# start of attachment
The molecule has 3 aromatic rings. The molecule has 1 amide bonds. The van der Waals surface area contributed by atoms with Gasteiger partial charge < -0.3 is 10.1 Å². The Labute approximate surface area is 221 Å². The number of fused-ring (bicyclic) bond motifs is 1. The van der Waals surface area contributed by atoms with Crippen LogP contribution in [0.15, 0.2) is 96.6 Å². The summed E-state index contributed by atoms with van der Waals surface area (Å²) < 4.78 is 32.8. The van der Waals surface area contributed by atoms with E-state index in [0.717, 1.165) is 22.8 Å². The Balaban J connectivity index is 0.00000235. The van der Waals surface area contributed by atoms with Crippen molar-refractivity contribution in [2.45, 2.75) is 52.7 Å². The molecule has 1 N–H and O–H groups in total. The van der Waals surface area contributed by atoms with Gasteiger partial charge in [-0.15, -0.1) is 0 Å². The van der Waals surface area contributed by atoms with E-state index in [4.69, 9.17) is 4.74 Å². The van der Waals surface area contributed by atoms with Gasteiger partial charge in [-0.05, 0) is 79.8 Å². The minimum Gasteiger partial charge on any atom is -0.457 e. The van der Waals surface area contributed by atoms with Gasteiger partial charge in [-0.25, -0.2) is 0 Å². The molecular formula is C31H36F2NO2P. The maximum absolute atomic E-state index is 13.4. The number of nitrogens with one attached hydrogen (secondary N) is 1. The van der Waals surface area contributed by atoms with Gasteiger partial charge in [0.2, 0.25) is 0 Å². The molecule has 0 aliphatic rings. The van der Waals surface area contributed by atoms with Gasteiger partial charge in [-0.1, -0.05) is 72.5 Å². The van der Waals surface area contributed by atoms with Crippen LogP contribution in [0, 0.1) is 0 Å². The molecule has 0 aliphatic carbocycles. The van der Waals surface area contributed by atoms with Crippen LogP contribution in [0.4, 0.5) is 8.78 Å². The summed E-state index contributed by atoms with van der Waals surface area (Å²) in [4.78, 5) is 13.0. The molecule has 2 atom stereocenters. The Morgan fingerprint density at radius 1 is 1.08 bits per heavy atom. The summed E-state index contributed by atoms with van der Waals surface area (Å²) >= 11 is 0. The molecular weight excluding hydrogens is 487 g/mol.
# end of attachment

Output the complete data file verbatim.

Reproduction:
The molecule has 3 aromatic rings. The molecule has 1 amide bonds. The van der Waals surface area contributed by atoms with Gasteiger partial charge < -0.3 is 10.1 Å². The Labute approximate surface area is 221 Å². The number of fused-ring (bicyclic) bond motifs is 1. The van der Waals surface area contributed by atoms with Crippen LogP contribution in [0.15, 0.2) is 96.6 Å². The summed E-state index contributed by atoms with van der Waals surface area (Å²) < 4.78 is 32.8. The van der Waals surface area contributed by atoms with E-state index in [0.717, 1.165) is 22.8 Å². The Balaban J connectivity index is 0.00000235. The van der Waals surface area contributed by atoms with Crippen molar-refractivity contribution in [2.45, 2.75) is 52.7 Å². The molecule has 1 N–H and O–H groups in total. The van der Waals surface area contributed by atoms with Gasteiger partial charge in [-0.15, -0.1) is 0 Å². The van der Waals surface area contributed by atoms with E-state index in [4.69, 9.17) is 4.74 Å². The van der Waals surface area contributed by atoms with Gasteiger partial charge in [-0.05, 0) is 79.8 Å². The minimum Gasteiger partial charge on any atom is -0.457 e. The van der Waals surface area contributed by atoms with Gasteiger partial charge in [-0.25, -0.2) is 0 Å². The molecular formula is C31H36F2NO2P. The maximum absolute atomic E-state index is 13.4. The number of nitrogens with one attached hydrogen (secondary N) is 1. The van der Waals surface area contributed by atoms with Gasteiger partial charge in [0.2, 0.25) is 0 Å². The molecule has 0 aliphatic rings. The van der Waals surface area contributed by atoms with Gasteiger partial charge in [-0.1, -0.05) is 72.5 Å². The van der Waals surface area contributed by atoms with Crippen LogP contribution in [0, 0.1) is 0 Å². The molecule has 0 aliphatic carbocycles. The van der Waals surface area contributed by atoms with Crippen LogP contribution in [0.4, 0.5) is 8.78 Å². The summed E-state index contributed by atoms with van der Waals surface area (Å²) in [4.78, 5) is 13.0. The molecule has 2 atom stereocenters. The Morgan fingerprint density at radius 1 is 1.08 bits per heavy atom. The summed E-state index contributed by atoms with van der Waals surface area (Å²) >= 11 is 0. The molecular weight excluding hydrogens is 487 g/mol.